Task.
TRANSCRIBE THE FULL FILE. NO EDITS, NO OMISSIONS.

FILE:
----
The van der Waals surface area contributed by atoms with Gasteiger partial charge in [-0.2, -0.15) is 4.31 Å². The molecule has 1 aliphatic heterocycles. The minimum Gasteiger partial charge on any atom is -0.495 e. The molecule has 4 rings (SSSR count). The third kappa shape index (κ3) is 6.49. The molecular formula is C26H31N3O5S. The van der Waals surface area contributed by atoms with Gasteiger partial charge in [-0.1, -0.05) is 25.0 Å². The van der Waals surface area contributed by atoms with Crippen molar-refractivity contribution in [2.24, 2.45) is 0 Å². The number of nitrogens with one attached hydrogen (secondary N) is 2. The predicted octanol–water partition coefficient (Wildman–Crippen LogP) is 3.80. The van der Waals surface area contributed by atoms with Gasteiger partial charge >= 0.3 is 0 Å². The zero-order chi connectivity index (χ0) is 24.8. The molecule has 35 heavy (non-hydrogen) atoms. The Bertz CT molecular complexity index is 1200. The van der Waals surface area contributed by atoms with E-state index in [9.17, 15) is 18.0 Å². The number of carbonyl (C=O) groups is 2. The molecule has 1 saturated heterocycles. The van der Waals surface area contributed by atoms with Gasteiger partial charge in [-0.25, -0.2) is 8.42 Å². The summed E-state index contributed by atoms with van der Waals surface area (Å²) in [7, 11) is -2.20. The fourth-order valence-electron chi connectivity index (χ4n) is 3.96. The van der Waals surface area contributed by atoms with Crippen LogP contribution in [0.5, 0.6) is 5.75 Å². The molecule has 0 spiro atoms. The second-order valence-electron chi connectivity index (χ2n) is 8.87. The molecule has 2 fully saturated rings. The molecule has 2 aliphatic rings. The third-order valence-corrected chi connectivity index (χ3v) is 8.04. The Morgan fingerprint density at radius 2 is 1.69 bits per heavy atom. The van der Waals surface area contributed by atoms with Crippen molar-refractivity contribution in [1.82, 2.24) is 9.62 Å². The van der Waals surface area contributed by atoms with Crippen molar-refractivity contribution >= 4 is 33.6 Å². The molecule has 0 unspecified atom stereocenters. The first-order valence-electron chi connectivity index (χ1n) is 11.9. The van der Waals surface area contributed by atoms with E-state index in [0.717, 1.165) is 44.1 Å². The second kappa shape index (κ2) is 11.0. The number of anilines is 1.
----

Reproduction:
The van der Waals surface area contributed by atoms with Gasteiger partial charge in [-0.2, -0.15) is 4.31 Å². The molecule has 1 aliphatic heterocycles. The minimum Gasteiger partial charge on any atom is -0.495 e. The molecule has 4 rings (SSSR count). The third kappa shape index (κ3) is 6.49. The molecular formula is C26H31N3O5S. The van der Waals surface area contributed by atoms with Gasteiger partial charge in [-0.1, -0.05) is 25.0 Å². The van der Waals surface area contributed by atoms with Crippen molar-refractivity contribution in [2.24, 2.45) is 0 Å². The number of nitrogens with one attached hydrogen (secondary N) is 2. The predicted octanol–water partition coefficient (Wildman–Crippen LogP) is 3.80. The van der Waals surface area contributed by atoms with Gasteiger partial charge >= 0.3 is 0 Å². The zero-order chi connectivity index (χ0) is 24.8. The molecule has 35 heavy (non-hydrogen) atoms. The Bertz CT molecular complexity index is 1200. The van der Waals surface area contributed by atoms with E-state index in [9.17, 15) is 18.0 Å². The number of carbonyl (C=O) groups is 2. The molecule has 1 saturated heterocycles. The van der Waals surface area contributed by atoms with Gasteiger partial charge in [-0.25, -0.2) is 8.42 Å². The summed E-state index contributed by atoms with van der Waals surface area (Å²) in [7, 11) is -2.20. The fourth-order valence-electron chi connectivity index (χ4n) is 3.96. The van der Waals surface area contributed by atoms with Crippen LogP contribution in [0.5, 0.6) is 5.75 Å². The molecule has 0 spiro atoms. The second-order valence-electron chi connectivity index (χ2n) is 8.87. The molecule has 2 fully saturated rings. The molecule has 2 aliphatic rings. The third-order valence-corrected chi connectivity index (χ3v) is 8.04. The Morgan fingerprint density at radius 2 is 1.69 bits per heavy atom. The van der Waals surface area contributed by atoms with Crippen molar-refractivity contribution in [1.82, 2.24) is 9.62 Å². The van der Waals surface area contributed by atoms with Crippen molar-refractivity contribution >= 4 is 33.6 Å². The molecule has 0 unspecified atom stereocenters. The first-order valence-electron chi connectivity index (χ1n) is 11.9. The van der Waals surface area contributed by atoms with E-state index in [0.717, 1.165) is 44.1 Å². The second kappa shape index (κ2) is 11.0. The number of anilines is 1.